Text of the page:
``like all boards, you sit down and you discuss issues and you make your views known and we do not record minority or majority decisions.''

He agreed, however, that, as a director of the corporate trustee, he believed the approach to Coy. B was ``absolutely necessary'' following the letter from the auditors, but that, as a director of Coy. B, he did not think the

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approach made by the corporate trustee should be accepted. He had commented earlier that -

``if two directors felt the payment should be made, then that is the way the company is run.''

8. Mr H was the trustee of the Fund for the relevant period up to his retirement on 6 June 1986. He stated that he was kept up to date with changes in taxation requirements by the auditors and his recollection was that he was made aware ``late in 1985'' of a change ``relevant to March 1985... about the percentage of the loans made... from the superannuation fund to the parent companies'' introducing a reduced ratio of 70% and ``by June 1986 the fund had to comply with that 70% regulation''. He was not advised of a specific figure of reduction. He stated that ``late in 1985 early 1986'', he brought the situation to the attention of ``the Board''. He was to explain in cross-examination that the matter was first mentioned in November 1985 at a finance committee meeting. The reaction had been that the group was in the middle of financial restructuring and Coy. B was unable to pay anything back out of funds and another decision would be required as to how the Board ``could arrange their borrowings to comply with the regulations''. The later meeting with the Board was held in February 1986. The reply was that the Board would look at restructuring. He was positive that there were no minutes kept of the Board meeting and appeared to think it was unlikely that any minutes were produced of the finance committee meeting. Mr H gave notice of his intention to retire as trustee on 8 May 1986 effective from 6 June 1986.

9. The evidence of Mr D was to the effect that, in 1982, he had been setting up an importing and wholesaling business. He was also doing part-time consulting work with a major accounting firm. At this time he had become acquainted with Mr P through mutual interests and was invited by Mr P to undertake consulting work in Mr P's group of companies and later was invited to join the board of his companies. He joined the board in January 1983 and was appointed chairman of the board in February 1984, remaining in that position until November 1987. When he took up his appointment as a director, he had made it plain to Mr P that he ``was not prepared to be overruled by him as a shareholder if we had a consensus of the board''. Mr D was responsible for introducing the third director who, along with Mr P, constituted the board for the period relevant to this application. The board ``operated on a very independent basis of a majority of directors agreeing to a proposition, then it was carried''. In dealing with the approach by the trustee of the Fund, Mr D took the view that, as a director, he bore ``absolutely no responsibility to that fund'' and that it would be ``an act of charity... to make a repayment earlier than we were obliged to'' and recommended to his fellow directors that they did not comply with the trustee's request. He recalled the approach well because it was one of the few instances where his fiduciary responsibility to the shareholders was directly under consideration. He believed the decision taken may not have been documented because the practice was to record only positive decisions entailing an agreement to do something in the future.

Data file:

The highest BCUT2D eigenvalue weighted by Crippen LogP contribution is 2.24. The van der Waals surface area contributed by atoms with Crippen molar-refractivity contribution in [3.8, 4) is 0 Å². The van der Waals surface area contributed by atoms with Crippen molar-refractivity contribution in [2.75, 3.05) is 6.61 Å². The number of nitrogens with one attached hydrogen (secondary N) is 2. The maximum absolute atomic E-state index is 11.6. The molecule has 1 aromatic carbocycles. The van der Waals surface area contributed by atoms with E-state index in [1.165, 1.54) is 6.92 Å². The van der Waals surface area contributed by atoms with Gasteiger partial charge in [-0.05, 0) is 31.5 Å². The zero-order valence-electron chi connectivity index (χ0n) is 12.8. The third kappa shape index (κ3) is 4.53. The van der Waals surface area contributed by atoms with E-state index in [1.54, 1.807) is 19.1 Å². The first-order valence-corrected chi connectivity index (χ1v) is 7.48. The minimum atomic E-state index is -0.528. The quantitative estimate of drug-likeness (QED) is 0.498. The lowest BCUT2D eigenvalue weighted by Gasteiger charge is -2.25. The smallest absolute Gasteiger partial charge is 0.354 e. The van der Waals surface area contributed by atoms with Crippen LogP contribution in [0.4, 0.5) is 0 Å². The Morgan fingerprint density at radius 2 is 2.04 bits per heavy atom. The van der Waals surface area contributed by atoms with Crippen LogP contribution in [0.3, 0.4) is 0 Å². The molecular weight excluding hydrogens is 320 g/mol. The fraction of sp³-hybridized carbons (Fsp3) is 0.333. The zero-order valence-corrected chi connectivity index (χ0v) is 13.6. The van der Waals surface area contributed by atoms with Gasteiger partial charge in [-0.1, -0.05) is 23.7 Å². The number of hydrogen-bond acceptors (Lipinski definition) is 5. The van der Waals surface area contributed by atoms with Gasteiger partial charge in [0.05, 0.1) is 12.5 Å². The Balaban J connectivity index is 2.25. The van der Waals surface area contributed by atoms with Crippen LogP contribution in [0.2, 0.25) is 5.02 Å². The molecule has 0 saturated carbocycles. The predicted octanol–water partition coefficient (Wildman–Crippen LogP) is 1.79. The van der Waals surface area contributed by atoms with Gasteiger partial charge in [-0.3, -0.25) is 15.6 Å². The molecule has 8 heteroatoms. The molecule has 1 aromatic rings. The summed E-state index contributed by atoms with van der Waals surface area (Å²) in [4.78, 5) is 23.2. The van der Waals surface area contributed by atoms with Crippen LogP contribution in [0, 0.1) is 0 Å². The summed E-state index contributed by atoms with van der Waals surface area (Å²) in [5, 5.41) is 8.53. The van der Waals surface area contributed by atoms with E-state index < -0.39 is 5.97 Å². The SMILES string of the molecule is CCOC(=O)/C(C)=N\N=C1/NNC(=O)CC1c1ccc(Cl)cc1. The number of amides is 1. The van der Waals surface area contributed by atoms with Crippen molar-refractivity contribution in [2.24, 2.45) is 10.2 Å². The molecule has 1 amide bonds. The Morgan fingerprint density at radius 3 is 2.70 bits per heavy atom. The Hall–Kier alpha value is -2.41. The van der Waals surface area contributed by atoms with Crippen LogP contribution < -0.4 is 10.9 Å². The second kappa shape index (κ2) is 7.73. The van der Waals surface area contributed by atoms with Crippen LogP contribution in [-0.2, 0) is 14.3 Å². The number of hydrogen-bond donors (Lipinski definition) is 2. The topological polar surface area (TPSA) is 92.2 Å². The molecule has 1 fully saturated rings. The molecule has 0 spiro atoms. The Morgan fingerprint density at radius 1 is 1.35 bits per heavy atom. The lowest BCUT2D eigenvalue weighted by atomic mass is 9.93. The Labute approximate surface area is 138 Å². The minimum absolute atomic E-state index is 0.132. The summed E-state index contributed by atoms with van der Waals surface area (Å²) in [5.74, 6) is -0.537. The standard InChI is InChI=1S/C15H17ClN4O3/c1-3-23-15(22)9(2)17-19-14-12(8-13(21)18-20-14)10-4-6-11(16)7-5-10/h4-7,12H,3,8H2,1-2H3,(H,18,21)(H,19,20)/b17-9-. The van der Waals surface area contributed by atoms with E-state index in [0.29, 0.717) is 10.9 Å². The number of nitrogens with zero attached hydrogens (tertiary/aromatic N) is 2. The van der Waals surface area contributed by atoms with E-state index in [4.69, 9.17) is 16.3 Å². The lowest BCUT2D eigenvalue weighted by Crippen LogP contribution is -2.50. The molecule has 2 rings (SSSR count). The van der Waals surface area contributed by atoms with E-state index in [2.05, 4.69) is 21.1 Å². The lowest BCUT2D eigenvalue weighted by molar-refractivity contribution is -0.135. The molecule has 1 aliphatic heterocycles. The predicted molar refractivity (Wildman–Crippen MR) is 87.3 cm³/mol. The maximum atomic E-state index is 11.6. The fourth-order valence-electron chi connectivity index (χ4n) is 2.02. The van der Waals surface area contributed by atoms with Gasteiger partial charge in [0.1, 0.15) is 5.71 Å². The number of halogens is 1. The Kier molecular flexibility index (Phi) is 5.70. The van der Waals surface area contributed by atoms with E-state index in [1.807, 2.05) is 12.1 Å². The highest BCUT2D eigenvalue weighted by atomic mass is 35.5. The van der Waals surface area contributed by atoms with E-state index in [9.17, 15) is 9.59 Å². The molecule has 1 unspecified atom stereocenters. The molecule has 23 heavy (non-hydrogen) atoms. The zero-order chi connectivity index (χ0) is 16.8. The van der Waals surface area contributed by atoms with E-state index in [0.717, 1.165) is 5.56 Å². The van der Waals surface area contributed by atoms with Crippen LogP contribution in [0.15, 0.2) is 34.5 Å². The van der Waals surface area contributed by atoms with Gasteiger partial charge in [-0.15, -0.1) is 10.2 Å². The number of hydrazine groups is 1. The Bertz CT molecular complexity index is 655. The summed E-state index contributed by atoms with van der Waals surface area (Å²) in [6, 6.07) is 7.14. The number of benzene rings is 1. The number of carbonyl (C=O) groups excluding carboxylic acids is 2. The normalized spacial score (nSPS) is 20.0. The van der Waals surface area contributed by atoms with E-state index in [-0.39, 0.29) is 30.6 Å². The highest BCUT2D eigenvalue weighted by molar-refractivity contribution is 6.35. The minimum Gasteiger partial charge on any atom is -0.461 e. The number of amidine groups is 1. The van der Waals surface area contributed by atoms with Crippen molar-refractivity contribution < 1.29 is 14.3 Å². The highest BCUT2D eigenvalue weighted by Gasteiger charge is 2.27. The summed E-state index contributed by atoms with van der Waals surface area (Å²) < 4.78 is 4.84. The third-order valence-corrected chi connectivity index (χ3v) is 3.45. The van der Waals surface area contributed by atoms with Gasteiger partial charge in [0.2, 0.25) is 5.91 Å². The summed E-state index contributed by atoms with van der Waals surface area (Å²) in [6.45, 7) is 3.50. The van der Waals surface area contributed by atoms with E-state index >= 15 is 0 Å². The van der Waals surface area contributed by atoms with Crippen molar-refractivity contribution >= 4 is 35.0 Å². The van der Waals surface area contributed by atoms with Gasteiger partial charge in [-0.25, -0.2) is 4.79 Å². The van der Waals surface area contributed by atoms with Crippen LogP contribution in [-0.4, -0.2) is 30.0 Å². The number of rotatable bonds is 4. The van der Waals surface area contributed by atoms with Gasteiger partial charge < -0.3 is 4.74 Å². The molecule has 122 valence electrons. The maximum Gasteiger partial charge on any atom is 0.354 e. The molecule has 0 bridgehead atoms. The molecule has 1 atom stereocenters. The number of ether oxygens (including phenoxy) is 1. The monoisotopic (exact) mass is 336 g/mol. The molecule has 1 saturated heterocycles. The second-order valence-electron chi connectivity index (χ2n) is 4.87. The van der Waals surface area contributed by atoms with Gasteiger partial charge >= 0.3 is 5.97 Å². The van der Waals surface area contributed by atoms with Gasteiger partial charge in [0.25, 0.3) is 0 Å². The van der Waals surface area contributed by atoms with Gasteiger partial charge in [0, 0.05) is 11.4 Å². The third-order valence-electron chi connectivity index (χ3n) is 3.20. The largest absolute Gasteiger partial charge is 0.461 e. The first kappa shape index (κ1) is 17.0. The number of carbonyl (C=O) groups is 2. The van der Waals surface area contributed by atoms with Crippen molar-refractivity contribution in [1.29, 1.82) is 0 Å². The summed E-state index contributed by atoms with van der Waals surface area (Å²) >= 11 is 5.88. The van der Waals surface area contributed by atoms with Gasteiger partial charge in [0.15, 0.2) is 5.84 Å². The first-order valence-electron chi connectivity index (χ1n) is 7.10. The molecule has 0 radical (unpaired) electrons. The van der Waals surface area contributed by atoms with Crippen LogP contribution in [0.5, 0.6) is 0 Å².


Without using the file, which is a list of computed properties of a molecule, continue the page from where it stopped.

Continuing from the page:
10. I would record here that I accept the evidence of Mr P, supported as it is by that of Mr D, as to the manner in which proceedings at meetings of the finance committee were conducted and recorded in the minutes; in particular, I accept from the evidence that there was an underlying protocol that the will of the majority of the directors would be acted upon. Insofar as it may conflict with the evidence of Mr P and Mr D, I accept the evidence of Mr H as settling the factual manner in which the request put before them by Mr H as trustee of the Fund was dealt with; in particular, I accept that there were two stages of processing the request, the first in November 1985 and the second in February 1986. In selecting Mr H's view of the facts, I have taken into account the fact that the request originated from him and was presented by him to the finance committee and later to the directors, whereas the evidence of Mr D is that it was a matter of little more than oddity interest to him and Mr P had already made up his mind on principle to refuse the request. I would record that it is my finding from the evidence that neither Mr D nor Mr H had a correct understanding at any time during the year of income relevant to this application, of the effect of the changes necessary to comply with s. 121C. It is plain that each of them believed that the Fund had only to comply with the requirements in relation to ``in-house